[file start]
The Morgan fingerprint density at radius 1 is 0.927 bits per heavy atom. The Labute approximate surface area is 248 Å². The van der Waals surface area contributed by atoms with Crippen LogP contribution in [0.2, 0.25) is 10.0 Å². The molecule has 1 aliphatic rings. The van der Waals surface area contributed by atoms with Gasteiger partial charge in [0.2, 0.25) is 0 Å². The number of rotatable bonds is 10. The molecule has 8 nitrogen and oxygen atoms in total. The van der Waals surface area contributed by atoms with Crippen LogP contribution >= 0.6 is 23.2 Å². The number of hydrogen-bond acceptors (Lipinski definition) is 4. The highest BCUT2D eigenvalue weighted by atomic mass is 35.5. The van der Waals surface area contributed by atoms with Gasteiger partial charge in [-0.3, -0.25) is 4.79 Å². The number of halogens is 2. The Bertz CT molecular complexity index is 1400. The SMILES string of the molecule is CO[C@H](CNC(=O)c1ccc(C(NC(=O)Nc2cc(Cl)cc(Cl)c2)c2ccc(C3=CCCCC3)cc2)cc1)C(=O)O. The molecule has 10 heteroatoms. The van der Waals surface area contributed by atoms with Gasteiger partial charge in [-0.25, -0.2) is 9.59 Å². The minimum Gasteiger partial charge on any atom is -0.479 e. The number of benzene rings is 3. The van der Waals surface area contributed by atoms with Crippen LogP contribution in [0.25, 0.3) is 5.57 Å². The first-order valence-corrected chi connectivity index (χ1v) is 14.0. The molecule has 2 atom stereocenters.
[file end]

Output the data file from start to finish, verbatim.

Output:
The Morgan fingerprint density at radius 1 is 0.927 bits per heavy atom. The Labute approximate surface area is 248 Å². The van der Waals surface area contributed by atoms with Crippen LogP contribution in [0.2, 0.25) is 10.0 Å². The molecule has 1 aliphatic rings. The van der Waals surface area contributed by atoms with Gasteiger partial charge in [0.2, 0.25) is 0 Å². The number of rotatable bonds is 10. The molecule has 8 nitrogen and oxygen atoms in total. The van der Waals surface area contributed by atoms with Crippen LogP contribution >= 0.6 is 23.2 Å². The number of hydrogen-bond acceptors (Lipinski definition) is 4. The highest BCUT2D eigenvalue weighted by atomic mass is 35.5. The van der Waals surface area contributed by atoms with Gasteiger partial charge in [-0.3, -0.25) is 4.79 Å². The number of halogens is 2. The Bertz CT molecular complexity index is 1400. The SMILES string of the molecule is CO[C@H](CNC(=O)c1ccc(C(NC(=O)Nc2cc(Cl)cc(Cl)c2)c2ccc(C3=CCCCC3)cc2)cc1)C(=O)O. The molecule has 10 heteroatoms. The van der Waals surface area contributed by atoms with Gasteiger partial charge in [-0.25, -0.2) is 9.59 Å². The minimum Gasteiger partial charge on any atom is -0.479 e. The number of benzene rings is 3. The van der Waals surface area contributed by atoms with Crippen LogP contribution in [0.25, 0.3) is 5.57 Å². The first-order valence-corrected chi connectivity index (χ1v) is 14.0. The molecule has 2 atom stereocenters.